Today’s edition of Forename Friday is dedicated to names derived from the word “saule”, meaning “sun”.
Names derived from “saule” are not very popular, even though a number of them exist. But when I searched the PMLP personal name database for names involving “saule”, the first result surprised me – Saulcerīte, with 117 entries (name day December 21st). This name is derived from “saule” (sun) + “cerēt” (to hope), thereby having a meaning such as “sun-hopeful” or “hoping for the sun”. I would have expected simply Saule to be the most popular, but it only had nine entries.
The second most popular “saule”-derived name is the male name Saulvedis, meaning “bringer of the sun”, with 28 entries (name day December 22nd). Saulis has 17 entries. The names Saulius (25 entries) and Sauls (5 entries) also appear in this list, but due to their name endings, I believe they are most likely Latvianized forms of names from other languages, and in that case, probably not derived from the Latvian word “saule”. It is possible, however, that the name Saulius derives from the identical Lithuanian word.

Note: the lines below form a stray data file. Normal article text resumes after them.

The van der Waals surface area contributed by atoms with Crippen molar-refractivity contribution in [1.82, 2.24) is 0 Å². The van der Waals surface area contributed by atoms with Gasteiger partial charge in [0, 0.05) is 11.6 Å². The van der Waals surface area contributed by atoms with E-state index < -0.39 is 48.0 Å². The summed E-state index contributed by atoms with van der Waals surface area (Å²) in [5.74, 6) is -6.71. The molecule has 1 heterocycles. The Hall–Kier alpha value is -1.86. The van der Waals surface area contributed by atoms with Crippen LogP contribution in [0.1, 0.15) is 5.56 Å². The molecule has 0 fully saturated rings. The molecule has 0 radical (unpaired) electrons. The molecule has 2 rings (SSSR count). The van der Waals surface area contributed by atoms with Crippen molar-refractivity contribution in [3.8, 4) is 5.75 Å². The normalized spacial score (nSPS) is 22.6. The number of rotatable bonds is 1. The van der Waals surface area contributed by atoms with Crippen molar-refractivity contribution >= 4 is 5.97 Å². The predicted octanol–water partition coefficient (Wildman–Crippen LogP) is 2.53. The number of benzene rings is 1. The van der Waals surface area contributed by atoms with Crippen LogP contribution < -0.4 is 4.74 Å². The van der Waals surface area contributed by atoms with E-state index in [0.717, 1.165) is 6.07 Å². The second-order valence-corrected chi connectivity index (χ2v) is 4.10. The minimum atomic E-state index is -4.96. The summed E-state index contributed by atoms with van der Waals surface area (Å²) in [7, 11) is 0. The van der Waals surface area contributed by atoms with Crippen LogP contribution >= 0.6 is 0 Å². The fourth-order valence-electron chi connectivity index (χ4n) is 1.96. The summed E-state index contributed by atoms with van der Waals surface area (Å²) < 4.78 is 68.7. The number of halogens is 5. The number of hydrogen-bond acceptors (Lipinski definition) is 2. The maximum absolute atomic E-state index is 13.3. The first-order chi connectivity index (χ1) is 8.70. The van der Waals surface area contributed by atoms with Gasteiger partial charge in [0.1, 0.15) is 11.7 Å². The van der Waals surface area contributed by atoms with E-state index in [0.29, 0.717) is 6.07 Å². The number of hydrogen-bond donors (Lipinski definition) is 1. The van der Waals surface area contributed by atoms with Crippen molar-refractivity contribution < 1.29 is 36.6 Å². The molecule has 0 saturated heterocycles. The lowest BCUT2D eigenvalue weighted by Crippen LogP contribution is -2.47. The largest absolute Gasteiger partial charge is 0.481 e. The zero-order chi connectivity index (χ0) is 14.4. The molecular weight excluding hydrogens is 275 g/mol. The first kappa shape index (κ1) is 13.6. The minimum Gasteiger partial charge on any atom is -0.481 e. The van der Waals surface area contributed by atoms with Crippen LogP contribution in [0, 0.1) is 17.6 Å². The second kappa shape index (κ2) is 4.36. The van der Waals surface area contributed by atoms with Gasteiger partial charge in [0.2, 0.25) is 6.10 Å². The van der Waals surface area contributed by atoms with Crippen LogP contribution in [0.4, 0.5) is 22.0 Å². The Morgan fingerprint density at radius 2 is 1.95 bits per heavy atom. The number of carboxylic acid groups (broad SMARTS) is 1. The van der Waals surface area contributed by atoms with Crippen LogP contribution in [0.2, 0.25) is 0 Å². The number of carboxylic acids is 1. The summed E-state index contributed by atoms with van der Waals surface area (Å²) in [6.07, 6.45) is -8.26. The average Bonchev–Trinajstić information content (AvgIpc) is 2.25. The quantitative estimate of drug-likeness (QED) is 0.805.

The final single entry for a “saule”-derived name is Saulstarīte, a female diminutive of “saules stars”, meaning “sun ray”, with three entries.
In Latvian mythology, Saule is the sun goddess. She is one of the most powerful deities of the Latvian pantheon. The word “saule” is also a component of a variety of placenames, such as Saulkrasti, just north of Rīga. “Saulkrasti” means “sun coast”. Near the city of Bauska, just north of the Lithuanian border, there are also two towns named Jaunsaule and Vecsaule, “new sun” and “old sun”, respectively.
Are you familiar with any sun-derived names in other languages? Share them below!